14 August 2012

Zambia: Health Expert Calls for NCDS Fight

NON-COMMUNICABLE Diseases (NCDs) also known as chronic or long illnesses have been a silent killer and poses public health challenge globally.

They include heart diseases, hypertension, stroke, cancer, diabetes and chronic respiratory diseases like asthma, with heart diseases and strong being the major causes of death worldwide.

Risk factors include alcohol, tobacco use, unhealthy diet, physical inactivity, obesity, blood pressure, age, and sometimes heredatory.

NCDs are debilitating and often present with complications such as blindness, renal failure, gangrene which leads to amputation of the limbs and have adverse effects on the quality of life of affected individuals causing premature death that live families, communities and societies traumatised.

Zambia is among the countries in the world faced with many diseases such as HIV/AIDS, malaria and tuberculosis (TB) that have a growing burden on NCDs.

Ministry of Health public health and research specialist, Nina Moonga said NCDs like hypertension, alcohol consumption and obesity account for more than 20 per cent deaths and 12 per cent of the disease burden in Zambia.

Ms Moonga said during a Ministry of Health media orientation workshop recently that Zambia was recording more cases of cervical and breast cancer among women and prostate cancer was a major health concern among men more than 40 years.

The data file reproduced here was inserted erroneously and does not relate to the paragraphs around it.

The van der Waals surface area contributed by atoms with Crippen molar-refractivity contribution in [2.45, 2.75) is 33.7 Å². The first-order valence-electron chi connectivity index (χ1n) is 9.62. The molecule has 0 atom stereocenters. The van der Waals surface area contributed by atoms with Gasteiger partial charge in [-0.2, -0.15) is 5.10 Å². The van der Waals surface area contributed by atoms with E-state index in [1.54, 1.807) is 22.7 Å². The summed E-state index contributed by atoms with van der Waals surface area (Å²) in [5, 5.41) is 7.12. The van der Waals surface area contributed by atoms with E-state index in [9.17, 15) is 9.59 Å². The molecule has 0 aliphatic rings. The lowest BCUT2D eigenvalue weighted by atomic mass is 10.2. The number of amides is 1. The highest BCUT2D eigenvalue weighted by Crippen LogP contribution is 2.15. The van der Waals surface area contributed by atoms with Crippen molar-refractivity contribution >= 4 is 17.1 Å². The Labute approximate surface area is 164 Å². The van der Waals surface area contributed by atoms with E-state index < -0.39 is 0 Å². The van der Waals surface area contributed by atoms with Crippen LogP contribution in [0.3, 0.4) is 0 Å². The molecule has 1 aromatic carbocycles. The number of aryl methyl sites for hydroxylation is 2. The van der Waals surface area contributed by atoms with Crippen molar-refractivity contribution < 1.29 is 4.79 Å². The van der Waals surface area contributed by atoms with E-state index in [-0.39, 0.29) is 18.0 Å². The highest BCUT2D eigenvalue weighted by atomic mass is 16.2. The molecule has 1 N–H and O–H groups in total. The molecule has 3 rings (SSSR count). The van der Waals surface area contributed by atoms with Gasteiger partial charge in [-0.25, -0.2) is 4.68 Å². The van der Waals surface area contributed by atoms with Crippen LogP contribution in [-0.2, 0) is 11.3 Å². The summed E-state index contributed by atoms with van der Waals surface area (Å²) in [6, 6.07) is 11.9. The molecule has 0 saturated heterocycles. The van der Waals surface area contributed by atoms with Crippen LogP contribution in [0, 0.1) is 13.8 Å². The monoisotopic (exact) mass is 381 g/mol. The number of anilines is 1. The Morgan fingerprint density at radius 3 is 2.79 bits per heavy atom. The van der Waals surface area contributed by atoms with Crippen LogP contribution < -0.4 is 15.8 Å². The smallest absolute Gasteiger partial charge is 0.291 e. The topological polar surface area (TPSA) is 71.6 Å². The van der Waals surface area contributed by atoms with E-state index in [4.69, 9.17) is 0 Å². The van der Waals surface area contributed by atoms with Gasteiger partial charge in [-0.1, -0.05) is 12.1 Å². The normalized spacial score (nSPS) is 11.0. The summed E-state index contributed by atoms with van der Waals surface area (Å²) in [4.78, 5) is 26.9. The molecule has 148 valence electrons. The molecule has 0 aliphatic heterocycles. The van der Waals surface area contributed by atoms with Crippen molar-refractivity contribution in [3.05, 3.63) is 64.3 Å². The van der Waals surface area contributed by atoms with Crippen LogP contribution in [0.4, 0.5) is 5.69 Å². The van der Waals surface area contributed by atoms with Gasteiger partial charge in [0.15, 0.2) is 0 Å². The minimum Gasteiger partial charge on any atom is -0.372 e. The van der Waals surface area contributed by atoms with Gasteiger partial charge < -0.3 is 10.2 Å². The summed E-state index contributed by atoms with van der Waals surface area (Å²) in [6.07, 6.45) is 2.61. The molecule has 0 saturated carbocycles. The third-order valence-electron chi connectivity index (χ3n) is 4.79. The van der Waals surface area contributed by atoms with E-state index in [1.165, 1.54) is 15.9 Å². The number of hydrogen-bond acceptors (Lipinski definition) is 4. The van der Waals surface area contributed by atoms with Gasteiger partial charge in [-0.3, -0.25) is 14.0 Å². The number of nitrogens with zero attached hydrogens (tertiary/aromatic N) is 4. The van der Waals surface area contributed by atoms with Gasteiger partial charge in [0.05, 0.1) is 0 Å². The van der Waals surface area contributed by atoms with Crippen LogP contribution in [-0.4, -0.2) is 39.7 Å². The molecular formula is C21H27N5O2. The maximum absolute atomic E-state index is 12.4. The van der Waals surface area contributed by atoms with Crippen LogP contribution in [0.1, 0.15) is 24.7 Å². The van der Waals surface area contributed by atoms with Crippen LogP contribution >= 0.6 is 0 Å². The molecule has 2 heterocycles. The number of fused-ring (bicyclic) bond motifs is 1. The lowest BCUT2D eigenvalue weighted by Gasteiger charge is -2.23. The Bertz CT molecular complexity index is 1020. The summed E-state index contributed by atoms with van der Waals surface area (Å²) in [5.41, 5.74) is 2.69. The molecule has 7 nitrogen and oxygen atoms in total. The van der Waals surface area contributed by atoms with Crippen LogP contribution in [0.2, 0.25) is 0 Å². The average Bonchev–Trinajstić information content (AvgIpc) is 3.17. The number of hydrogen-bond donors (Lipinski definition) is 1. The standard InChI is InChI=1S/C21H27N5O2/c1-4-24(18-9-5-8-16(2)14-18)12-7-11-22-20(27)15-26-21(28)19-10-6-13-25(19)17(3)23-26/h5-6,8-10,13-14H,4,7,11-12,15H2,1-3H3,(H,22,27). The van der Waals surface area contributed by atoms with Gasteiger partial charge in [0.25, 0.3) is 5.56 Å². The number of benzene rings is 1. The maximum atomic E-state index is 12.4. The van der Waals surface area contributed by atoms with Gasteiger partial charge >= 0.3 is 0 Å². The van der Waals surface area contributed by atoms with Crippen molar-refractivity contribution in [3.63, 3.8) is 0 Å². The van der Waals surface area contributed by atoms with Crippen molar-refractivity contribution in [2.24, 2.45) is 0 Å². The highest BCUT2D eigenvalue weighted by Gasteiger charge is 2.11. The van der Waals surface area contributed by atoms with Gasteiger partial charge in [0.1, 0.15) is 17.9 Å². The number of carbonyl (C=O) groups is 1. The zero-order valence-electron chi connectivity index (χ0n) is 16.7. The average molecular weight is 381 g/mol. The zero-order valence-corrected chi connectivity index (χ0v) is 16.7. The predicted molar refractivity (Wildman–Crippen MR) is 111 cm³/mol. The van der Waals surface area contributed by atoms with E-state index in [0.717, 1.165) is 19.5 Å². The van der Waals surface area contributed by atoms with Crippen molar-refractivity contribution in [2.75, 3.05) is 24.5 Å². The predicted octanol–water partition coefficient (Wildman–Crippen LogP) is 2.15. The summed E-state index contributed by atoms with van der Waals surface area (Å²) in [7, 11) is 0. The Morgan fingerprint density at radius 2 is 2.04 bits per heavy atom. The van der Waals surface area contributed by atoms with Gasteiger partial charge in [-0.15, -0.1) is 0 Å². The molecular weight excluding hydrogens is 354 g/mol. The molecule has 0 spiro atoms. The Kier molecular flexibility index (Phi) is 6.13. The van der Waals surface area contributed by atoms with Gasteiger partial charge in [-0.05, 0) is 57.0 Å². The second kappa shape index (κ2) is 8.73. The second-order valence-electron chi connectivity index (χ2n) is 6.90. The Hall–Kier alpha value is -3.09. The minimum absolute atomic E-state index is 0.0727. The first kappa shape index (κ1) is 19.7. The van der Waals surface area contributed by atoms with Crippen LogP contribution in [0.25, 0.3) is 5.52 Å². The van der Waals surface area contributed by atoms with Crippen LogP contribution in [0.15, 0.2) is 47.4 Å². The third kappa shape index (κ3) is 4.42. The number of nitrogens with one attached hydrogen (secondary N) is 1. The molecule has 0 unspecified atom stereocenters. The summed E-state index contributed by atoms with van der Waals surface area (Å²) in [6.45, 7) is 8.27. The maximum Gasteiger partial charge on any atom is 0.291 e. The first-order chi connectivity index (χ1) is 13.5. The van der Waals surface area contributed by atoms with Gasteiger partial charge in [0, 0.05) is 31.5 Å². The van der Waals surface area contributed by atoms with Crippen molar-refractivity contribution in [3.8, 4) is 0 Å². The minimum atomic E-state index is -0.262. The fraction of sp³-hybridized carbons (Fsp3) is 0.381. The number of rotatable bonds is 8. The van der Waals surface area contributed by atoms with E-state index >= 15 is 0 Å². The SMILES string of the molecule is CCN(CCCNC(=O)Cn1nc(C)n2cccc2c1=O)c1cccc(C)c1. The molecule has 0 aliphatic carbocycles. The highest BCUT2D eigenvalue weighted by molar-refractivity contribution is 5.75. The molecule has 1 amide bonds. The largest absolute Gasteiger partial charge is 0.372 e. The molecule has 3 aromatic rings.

She said conditions related to the misuse of alcohol and smoking like mental health and trauma were of major concern in Zambia and affected different age groups although adults were at higher risk.

"Young people are being affected by diabetes and hypertension due to unhealthy diets and physical inactivity," she said.

The Government was aware of the increasing rates of NCDs and had committed to the prevention and control of epidemics through provision of quality and cost effective health care services.

Ms Moonga said health care facilities in Zambia provide screening services, early diagnosis, prevention, treatment and control of various diseases including NCDs which were complimented by health education to ensure people understood how to prevent such diseases and promote health life styles.

She, however, said there were challenges in preventing NCDs complications in those already affected.

Ms Moonga called for partnership in prevention of NCDs saying control of the epidemic was not the responsibility of the health sector alone

"Government is also committed to implementing the strategies outlined in the World Health Organisation on prevention and control of NCDs.

There were 1.6 billion people affected by NCDs worldwide and that out of the 64 million people would die in 2015, 41 million deaths would be as a result of such diseases if urgent action were not taken.

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